No, D.C.’s children will not get off your lawn, America.
That was the message they delivered Thursday with an impromptu “sled-in” on the grounds of the Capitol, defying a sledding ban that the chairman of the Capitol Police board had said Wednesday night he couldn’t lift.
Board Chairman Frank Larkin said “unfortunately, the board cannot grant exceptions to the Traffic Regulations for the United States Capitol Grounds,” which bans sledding, and other forms of fun, on the grassy knoll surrounding the building.
But fun prevailed.
Dozens of young sledders and their parents hit the suddenly snowy slopes of the Capitol grounds Thursday as the white stuff piled up across the city.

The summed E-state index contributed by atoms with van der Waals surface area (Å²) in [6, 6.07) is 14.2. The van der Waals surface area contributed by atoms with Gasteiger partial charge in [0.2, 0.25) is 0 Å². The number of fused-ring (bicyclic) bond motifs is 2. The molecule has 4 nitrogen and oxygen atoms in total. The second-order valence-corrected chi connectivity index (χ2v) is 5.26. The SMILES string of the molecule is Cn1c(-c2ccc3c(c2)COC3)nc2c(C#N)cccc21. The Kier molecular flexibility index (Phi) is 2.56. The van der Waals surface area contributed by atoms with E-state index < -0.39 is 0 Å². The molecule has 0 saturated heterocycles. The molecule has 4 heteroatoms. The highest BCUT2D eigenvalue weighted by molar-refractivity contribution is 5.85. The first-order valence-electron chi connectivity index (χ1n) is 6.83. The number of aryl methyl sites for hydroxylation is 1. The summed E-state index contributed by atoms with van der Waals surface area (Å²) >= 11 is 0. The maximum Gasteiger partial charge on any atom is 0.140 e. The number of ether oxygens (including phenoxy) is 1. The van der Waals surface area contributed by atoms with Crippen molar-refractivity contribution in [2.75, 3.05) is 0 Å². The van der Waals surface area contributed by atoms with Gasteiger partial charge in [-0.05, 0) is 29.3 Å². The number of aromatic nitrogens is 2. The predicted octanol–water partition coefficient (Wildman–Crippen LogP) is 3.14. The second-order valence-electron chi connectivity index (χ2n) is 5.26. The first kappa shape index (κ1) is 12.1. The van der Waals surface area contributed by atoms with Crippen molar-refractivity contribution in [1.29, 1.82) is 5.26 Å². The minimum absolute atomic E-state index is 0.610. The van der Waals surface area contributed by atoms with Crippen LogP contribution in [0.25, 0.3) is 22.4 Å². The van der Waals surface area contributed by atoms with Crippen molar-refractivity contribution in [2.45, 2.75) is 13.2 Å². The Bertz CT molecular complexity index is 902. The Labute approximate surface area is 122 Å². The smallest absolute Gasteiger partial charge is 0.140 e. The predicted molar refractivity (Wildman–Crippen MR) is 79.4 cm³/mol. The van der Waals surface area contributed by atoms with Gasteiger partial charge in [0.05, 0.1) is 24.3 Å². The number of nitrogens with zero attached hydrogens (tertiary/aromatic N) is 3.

Remarkably, none of the tiny fun-havers were arrested, hassled or otherwise deterred from their ultimate goal: To hurtle down one of the city’s best hills on bright plastic discs, at speeds that would worry even the most careless of parents.
“That’s insane,” a group of young protesters said, when confronted with the fact that some would bar them from their fun.
D.C. Del. Eleanor Holmes Norton had pushed, unsuccessfully, for the ban to be lifted for a day. On Thursday, she thanked the Capitol Police for looking the other way while the sledders had their day, and cheered the protest on, though she said she avoided it to make it clear the protest resulted from “spontaneous organizing by parents for their kids.”
“There could have been no better showing of the strong community support for overturning—or not enforcing—the sledding ban,” she said. “Neither the waiver that I requested nor old fashioned commonsense policing about when to use the heavy hand of the law matter to kids. All kids know that D.C. is not Massachusetts and we rarely get enough snow to make having a sled seem worth it.”